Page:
The Elder Poverty Relief Act

 

The Elder Poverty Relief Act

The Elder Poverty Relief Act will help alleviate poverty among the elderly and the long-term Social

Security and Supplemental Security Income (SSI) beneficiaries by creating a new Poverty Relief Benefit.  The Poverty Relief Benefit will provide an additional $85 a month and will increase each year by roughly 4 percent.  The Poverty Relief Benefit targets the most vulnerable to slipping into poverty:

  • Social Security beneficiaries age 82 or older and SSI recipients at the full retirement age (currently age 66, increasing to age 67)

  • Social Security and SSI recipients who have received benefits for 20 years

  • Social Security beneficiaries at the full retirement age with low monthly benefits (roughly $944 a month, adjusted annually)

 

If enacted, in 2019, almost 14 million people would receive the Poverty Relief Benefit.  SSA estimates that the enactment of the Poverty Relief Benefit would reduce poverty among seniors who received the benefit by almost 25 percent in 2030 which would lift 420,000 seniors out of poverty. Notably, the enactment of the Poverty Relief Benefit would not accelerate the depletion year of the Social Security trust funds.

Prevalence of Financial Hardship the Elderly

Social Security beneficiaries experience a diminished standard of living as they age and often slip into poverty.  This occurs because the Social Security benefit is indexed for wage growth only at the initial time of entitlement to benefits.  Monthly benefits increase with the cost of living adjustments (COLA) that are based on price inflation.  This puts Social Security beneficiaries at a disadvantage to current workers, whose standard of living improves as wage growth occurs.  The longer a beneficiary is entitled to Social Security, the more pronounced the disparity between wage growth indexed benefits and price-adjusted COLAs becomes.  As the value of the benefits is eroded and other retirement savings diminish, more and more seniors slip into poverty.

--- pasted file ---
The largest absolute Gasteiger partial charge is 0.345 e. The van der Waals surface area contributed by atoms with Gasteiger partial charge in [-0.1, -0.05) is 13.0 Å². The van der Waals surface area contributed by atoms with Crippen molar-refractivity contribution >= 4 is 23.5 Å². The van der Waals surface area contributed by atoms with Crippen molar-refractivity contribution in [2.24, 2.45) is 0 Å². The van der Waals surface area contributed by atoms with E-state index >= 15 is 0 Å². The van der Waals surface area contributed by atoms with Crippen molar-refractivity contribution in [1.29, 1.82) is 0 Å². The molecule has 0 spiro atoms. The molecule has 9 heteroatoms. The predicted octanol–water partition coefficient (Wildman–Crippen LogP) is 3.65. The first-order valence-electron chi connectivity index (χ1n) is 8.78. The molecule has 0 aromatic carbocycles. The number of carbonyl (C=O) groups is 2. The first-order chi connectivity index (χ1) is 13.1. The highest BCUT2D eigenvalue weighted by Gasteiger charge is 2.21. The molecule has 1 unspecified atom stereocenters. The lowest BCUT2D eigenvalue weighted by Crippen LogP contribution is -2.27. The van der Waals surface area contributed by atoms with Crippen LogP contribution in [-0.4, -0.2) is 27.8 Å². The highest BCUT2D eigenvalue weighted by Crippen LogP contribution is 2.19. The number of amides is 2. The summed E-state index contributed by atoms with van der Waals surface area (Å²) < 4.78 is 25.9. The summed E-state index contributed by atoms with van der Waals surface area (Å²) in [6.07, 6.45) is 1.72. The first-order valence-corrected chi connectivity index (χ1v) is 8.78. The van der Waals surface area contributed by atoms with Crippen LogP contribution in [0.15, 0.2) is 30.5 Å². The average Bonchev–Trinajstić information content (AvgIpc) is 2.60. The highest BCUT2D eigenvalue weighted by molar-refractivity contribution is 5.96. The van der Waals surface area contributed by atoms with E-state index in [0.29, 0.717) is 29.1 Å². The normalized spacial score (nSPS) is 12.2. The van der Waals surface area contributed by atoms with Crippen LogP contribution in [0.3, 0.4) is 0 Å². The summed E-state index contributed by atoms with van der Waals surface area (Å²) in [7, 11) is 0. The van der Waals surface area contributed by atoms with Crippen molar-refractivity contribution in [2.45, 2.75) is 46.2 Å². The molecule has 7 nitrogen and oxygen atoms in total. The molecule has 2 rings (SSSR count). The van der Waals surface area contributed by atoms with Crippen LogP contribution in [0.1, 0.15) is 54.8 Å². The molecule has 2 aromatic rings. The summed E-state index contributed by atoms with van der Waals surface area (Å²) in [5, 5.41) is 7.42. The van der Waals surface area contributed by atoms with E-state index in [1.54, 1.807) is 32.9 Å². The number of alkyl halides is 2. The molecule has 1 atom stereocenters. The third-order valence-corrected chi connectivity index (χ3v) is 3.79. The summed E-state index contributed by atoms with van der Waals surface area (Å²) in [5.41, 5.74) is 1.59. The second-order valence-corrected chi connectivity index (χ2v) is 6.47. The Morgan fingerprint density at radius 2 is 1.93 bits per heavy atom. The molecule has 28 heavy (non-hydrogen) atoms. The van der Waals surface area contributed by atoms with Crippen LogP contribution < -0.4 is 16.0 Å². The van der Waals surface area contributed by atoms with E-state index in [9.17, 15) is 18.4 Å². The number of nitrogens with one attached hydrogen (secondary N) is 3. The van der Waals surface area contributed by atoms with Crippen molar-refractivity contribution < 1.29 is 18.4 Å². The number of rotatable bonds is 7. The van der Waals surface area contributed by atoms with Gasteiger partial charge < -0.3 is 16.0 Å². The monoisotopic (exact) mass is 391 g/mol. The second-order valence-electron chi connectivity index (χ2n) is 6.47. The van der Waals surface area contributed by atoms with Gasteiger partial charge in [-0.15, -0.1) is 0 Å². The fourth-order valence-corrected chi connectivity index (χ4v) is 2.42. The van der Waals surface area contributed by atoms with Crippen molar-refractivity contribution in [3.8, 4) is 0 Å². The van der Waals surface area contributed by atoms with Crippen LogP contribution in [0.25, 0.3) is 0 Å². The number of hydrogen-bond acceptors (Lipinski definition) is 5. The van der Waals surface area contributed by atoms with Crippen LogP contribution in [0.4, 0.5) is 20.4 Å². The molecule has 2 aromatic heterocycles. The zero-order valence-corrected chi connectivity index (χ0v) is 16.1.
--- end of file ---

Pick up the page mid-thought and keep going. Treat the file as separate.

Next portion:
The problem is only going to worsen absent legislative action as approximately 10,000 Americans [3]  Furthermore, it is well-established that poverty rates increase with age.  For example, at age 80, the number of elderly living in poverty increased from close to 10% to between 12% and 19%, depending on the poverty measure used.[2] and, leading up to retirement, about 20% of all seniors have no money saved for retirement.[1]Even after accounting for Social Security benefits, close to 1 out of every 10 seniors lives in poverty attain age 65 each day.[4]   

 

[1] Census.gov, “Facts for Features: Older Americans Month: May 2017” n.p, 10 April 2017, Web, 20 July 2017

[2] Justice in Aging.org, ”Senior Poverty”, n.p, n.d, Web, 20 July 2017

[3] Cubanski, Juliette; Casillas, Giselle; Damico, Anthony.  Kff.org, “Poverty Among Seniors: An Updated Analysis of National and State Level Poverty Rates Under the Official and Supplemental Poverty Measure.” n.p, June 2015, Web, 20 July 2017.

[4] Justice in Aging.org, ”Senior Poverty”, n.p, n.d, Web, 20 July 2017

[1] Census.gov, “Facts for Features: Older Americans Month: May 2017” n.p, 10 April 2017, Web, 20 July 2017

[1] Justice in Aging.org, ”Senior Poverty”, n.p, n.d, Web, 20 July 2017

[1] Cubanski, Juliette; Casillas, Giselle; Damico, Anthony.  Kff.org, “Poverty Among Seniors: An Updated Analysis of National and State Level Poverty Rates Under the Official and Supplemental Poverty Measure.” n.p, June 2015, Web, 20 July 2017.

[1] Justice in Aging.org, ”Senior Poverty”, n.p, n.d, Web, 20 July 2017

https://aging.enews.senate.gov/mail/util.cfm?gpiv=2100150662.1596.512&gen=1

Pike County Area Agency on Aging

150 Pike County Blvd.

Lords Valley, PA 18428

570-775-5550

1-800-233-8911

Fax: 570-775-5558

Email: pikeaaainformation@gmail.com

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Pike County Government

Matthew M. Osterberg, Chairman

Ronald Schmalzle, Vice Chairman

Steve Guccini, Commissioner